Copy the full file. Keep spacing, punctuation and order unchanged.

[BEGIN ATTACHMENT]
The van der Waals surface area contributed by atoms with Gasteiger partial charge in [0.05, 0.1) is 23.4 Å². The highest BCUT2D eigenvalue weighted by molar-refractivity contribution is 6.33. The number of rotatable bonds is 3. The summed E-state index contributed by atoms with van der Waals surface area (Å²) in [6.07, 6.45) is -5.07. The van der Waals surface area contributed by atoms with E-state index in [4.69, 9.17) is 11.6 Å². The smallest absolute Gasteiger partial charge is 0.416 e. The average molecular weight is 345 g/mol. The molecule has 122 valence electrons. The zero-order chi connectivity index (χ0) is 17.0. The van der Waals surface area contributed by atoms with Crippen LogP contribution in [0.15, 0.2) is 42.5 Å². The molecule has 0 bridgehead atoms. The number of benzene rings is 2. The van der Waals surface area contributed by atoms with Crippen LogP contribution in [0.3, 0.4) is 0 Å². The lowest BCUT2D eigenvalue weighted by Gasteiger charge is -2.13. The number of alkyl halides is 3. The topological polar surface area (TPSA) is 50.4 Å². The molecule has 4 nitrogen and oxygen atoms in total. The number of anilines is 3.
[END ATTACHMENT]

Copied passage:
The van der Waals surface area contributed by atoms with Gasteiger partial charge in [0.05, 0.1) is 23.4 Å². The highest BCUT2D eigenvalue weighted by molar-refractivity contribution is 6.33. The number of rotatable bonds is 3. The summed E-state index contributed by atoms with van der Waals surface area (Å²) in [6.07, 6.45) is -5.07. The van der Waals surface area contributed by atoms with E-state index in [4.69, 9.17) is 11.6 Å². The smallest absolute Gasteiger partial charge is 0.416 e. The average molecular weight is 345 g/mol. The molecule has 122 valence electrons. The zero-order chi connectivity index (χ0) is 17.0. The van der Waals surface area contributed by atoms with Crippen LogP contribution in [0.15, 0.2) is 42.5 Å². The molecule has 0 bridgehead atoms. The number of benzene rings is 2. The van der Waals surface area contributed by atoms with Crippen LogP contribution in [0.3, 0.4) is 0 Å². The lowest BCUT2D eigenvalue weighted by Gasteiger charge is -2.13. The number of alkyl halides is 3. The topological polar surface area (TPSA) is 50.4 Å². The molecule has 4 nitrogen and oxygen atoms in total. The number of anilines is 3.